The Making of Makeup: How is it Done?

Do you ever wonder how makeup is actually made? Cosmetics are big business. North America alone spends about $35 billion every year on lipstick, foundation, mascara, and the rest. It is clearly evident that the art of artifice does sell.

The former popularity of mercury and lead used in makeup products show why the Food and Drug Administration (FDA) in the USA plays at least some role in the regulation of the purity and safety of cosmetics. Today, manufacturers use ingredients determined to be safe for human contact.

The only question is what constitutes the right makeup. Consumers expect consistency for starters. For instance, the last few swipes of a lipstick tube should ideally look as the first few did. Consumers obviously consider several factors when they choose makeup. Will it last? Will it resist running? Will it keep looking fresh or wipe off everything in sight?

Manufacturers of cosmetics have spent years developing carefully guarded formulations to achieve such lofty goals. They have also invested in manufacturing equipment that’s up to the task of producing very safe and well-blended cosmetics with the right scents, colours, stability and mix of ingredients.

How is Foundation Made?

Let’s start with the foundation. While you can find dry, mineral-based versions of the foundation, the most familiar variety is probably liquid foundation. Manufacturers start with pigments and oils, and perhaps some fragrance that must be mixed thoroughly to blend all the ingredients.

The blending aspect of the equation is where the proper industrial equipment is needed. To achieve a consistent, smooth texture, colour, and other characteristics, it is important for all the ingredients to undergo a kind of mixing that’s impossible to achieve using a blender or any other household appliance or tool. Indeed, some of the products today can only be made using advanced submicron processing. It is a process through which constituents are reduced in size to very small particles.

Depending on the final product, manufacturers of cosmetics rely on advanced mixing equipment such as an electric barrel pump that’s capable of undertaking challenging tasks, which include:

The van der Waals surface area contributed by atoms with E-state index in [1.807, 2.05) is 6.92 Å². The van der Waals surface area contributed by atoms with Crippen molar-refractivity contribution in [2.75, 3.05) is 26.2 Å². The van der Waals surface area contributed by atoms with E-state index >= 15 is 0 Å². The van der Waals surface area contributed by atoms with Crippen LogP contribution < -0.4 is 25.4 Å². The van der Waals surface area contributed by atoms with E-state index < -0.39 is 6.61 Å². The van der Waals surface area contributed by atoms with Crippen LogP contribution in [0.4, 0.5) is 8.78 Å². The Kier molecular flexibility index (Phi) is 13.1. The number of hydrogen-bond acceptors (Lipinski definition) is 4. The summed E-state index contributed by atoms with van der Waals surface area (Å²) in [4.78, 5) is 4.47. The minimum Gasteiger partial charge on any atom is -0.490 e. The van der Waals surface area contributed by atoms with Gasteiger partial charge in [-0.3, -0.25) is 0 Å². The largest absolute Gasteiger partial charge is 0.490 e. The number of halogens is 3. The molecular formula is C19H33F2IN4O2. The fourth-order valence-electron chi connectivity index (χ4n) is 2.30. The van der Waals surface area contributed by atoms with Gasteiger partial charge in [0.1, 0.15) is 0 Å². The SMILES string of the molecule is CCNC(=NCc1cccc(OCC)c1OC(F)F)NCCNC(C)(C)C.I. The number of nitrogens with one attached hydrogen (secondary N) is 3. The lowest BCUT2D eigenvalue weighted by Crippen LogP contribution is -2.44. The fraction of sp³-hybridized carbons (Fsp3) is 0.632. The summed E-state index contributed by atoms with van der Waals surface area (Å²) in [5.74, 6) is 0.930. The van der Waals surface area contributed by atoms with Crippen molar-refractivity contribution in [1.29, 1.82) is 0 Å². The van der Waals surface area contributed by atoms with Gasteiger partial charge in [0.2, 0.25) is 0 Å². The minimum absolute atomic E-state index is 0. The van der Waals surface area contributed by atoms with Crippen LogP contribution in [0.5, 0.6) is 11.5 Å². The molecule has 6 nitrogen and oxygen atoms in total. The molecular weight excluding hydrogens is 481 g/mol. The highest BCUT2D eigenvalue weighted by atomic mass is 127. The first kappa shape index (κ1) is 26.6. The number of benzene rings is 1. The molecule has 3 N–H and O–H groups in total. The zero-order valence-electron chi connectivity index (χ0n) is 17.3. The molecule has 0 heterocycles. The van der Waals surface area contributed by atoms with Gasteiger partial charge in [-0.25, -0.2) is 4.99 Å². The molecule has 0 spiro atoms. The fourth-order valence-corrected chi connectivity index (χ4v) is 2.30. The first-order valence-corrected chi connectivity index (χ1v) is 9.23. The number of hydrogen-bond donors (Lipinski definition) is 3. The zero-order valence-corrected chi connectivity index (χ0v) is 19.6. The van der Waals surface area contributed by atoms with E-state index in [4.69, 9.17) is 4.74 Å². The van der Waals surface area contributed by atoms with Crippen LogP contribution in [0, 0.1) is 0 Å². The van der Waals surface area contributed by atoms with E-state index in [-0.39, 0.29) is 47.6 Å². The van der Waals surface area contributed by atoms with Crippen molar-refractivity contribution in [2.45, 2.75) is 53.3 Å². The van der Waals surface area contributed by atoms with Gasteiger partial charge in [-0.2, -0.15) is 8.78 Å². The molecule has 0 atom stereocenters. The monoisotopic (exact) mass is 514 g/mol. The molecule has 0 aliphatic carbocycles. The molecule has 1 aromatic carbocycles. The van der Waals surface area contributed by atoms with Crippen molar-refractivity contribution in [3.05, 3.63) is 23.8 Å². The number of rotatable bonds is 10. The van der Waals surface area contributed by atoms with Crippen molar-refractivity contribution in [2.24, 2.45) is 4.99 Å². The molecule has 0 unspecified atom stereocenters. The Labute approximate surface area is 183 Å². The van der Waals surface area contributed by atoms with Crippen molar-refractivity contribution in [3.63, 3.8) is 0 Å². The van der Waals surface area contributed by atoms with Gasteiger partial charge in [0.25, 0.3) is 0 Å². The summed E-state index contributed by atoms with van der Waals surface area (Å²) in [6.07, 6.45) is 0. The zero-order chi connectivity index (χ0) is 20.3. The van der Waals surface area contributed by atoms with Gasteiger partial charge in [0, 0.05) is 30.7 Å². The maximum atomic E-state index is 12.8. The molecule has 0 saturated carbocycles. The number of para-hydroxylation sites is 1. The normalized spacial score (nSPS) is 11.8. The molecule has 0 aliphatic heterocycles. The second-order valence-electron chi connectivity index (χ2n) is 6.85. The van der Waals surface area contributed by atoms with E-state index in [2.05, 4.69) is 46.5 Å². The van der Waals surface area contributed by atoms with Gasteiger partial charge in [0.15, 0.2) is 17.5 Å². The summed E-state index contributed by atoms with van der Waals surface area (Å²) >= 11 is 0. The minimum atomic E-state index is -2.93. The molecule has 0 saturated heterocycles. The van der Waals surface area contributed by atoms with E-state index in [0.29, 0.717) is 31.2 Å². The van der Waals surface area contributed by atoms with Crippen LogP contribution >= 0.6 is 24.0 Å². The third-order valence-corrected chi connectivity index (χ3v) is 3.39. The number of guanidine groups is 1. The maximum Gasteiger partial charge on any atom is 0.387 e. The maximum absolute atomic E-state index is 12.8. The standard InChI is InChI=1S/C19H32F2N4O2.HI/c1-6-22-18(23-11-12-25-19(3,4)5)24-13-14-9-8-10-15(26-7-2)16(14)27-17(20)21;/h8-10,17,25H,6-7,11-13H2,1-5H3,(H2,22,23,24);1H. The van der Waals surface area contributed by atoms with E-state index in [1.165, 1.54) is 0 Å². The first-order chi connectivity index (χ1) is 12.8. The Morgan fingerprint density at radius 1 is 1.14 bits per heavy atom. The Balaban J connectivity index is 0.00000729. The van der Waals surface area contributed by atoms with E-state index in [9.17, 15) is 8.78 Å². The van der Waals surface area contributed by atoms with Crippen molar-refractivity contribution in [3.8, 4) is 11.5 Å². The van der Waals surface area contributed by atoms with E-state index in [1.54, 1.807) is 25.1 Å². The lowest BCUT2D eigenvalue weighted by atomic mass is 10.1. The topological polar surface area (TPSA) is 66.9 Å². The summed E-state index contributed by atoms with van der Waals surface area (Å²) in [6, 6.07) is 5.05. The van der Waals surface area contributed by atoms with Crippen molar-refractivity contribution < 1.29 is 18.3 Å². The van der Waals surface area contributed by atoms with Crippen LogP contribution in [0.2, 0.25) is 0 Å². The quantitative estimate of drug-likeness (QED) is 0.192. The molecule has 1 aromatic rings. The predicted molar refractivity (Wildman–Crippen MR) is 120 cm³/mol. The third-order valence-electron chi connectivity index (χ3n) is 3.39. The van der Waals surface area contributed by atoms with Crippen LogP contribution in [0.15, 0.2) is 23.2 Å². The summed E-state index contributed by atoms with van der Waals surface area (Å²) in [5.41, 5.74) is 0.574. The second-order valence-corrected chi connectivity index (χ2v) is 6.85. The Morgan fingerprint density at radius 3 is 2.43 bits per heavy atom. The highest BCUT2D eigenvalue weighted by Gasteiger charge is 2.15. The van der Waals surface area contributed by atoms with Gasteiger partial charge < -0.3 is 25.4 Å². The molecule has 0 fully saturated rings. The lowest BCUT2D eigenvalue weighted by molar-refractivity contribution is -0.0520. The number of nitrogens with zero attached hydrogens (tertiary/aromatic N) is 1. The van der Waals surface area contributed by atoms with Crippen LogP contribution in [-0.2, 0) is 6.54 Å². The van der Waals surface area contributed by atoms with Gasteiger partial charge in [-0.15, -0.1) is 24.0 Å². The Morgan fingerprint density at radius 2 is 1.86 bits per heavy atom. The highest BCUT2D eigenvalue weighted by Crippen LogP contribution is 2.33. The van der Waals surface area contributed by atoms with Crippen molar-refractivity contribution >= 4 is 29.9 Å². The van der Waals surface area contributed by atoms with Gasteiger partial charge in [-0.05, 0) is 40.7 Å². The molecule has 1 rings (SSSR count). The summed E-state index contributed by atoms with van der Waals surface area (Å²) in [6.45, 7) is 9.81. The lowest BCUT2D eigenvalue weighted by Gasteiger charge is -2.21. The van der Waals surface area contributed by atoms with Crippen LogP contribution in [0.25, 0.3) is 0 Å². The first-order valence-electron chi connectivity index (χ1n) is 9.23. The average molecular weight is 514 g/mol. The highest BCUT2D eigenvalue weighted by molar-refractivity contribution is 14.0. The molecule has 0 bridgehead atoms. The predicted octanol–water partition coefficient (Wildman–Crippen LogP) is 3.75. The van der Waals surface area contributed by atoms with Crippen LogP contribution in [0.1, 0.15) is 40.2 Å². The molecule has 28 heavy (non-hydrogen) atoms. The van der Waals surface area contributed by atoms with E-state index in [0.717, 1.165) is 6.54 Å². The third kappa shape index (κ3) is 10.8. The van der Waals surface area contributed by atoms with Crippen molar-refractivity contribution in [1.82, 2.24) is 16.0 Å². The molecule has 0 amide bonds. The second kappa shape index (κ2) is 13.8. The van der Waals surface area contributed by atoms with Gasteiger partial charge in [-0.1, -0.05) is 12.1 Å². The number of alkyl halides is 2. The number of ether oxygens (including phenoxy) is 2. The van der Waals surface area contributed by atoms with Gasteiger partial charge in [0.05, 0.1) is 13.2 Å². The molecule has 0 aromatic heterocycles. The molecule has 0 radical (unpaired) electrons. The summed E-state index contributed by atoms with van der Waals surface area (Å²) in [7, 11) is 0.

• Producing stable emulsions
  • Hydration of suspending and thickening agents
  • Dissolution of powders
  • Disintegration of solids
  • Mixing of thickeners, stabilisers, and rheology modifiers
  • Blending of liquids of varying viscosities

Not just that, but all of the processes should happen under controlled, completely hygienic, and consistently reproducible conditions. After all, health and safety are at stake, and the regulatory bodies such as the FDA are paying attention.

How is Mascara Made?

To enhance the dramatic look of eyes, mascara is used for adding colour, length, definition, and thickening to eyelashes. The most popular colour is jet black. Potential toxic substances such as tar and coal are used for this purpose in some countries. Manufacturers here rely on a safer alternative, which is carbon black. To achieve brown or other colours, pigments such as iron oxide or other minerals are typically added.

Different formulas and methods exist, but for making mascara, many manufacturers of cosmetics first create an emulsion that consists of water and various waxes, oils, and pigments. Mascara is used around the eyes, which means that it should not contain any irritants or contaminants. Blending water and oil is challenging, to say the least. To achieve stable emulsions, cosmetic manufacturers today use advanced mixing technologies – smooth mixtures that contain very small particles of water and oils, with one being dispersed uniformly within the other.

Other Makeup Items

Popular makeup items, such as lipstick, are created through similar processes – using different oils, waxes, pigments, and preservatives or antioxidants – to prevent spoilage of the final product. Numerous FDA-approved pigments are typically used, ranging from carmine (a deep red that comes from cochineal insects), the old standby, to plant-based annatto, to FD&C Red Number 40, to metallic oxides, etc. Lipstick can be ingested, which is why special attention should always be paid to ingredient safety.

Numerous companies such as Flux Pumps typically supply industry-leading industrial mixing equipment to the leading cosmeceutical and cosmetics manufacturers in the world today.

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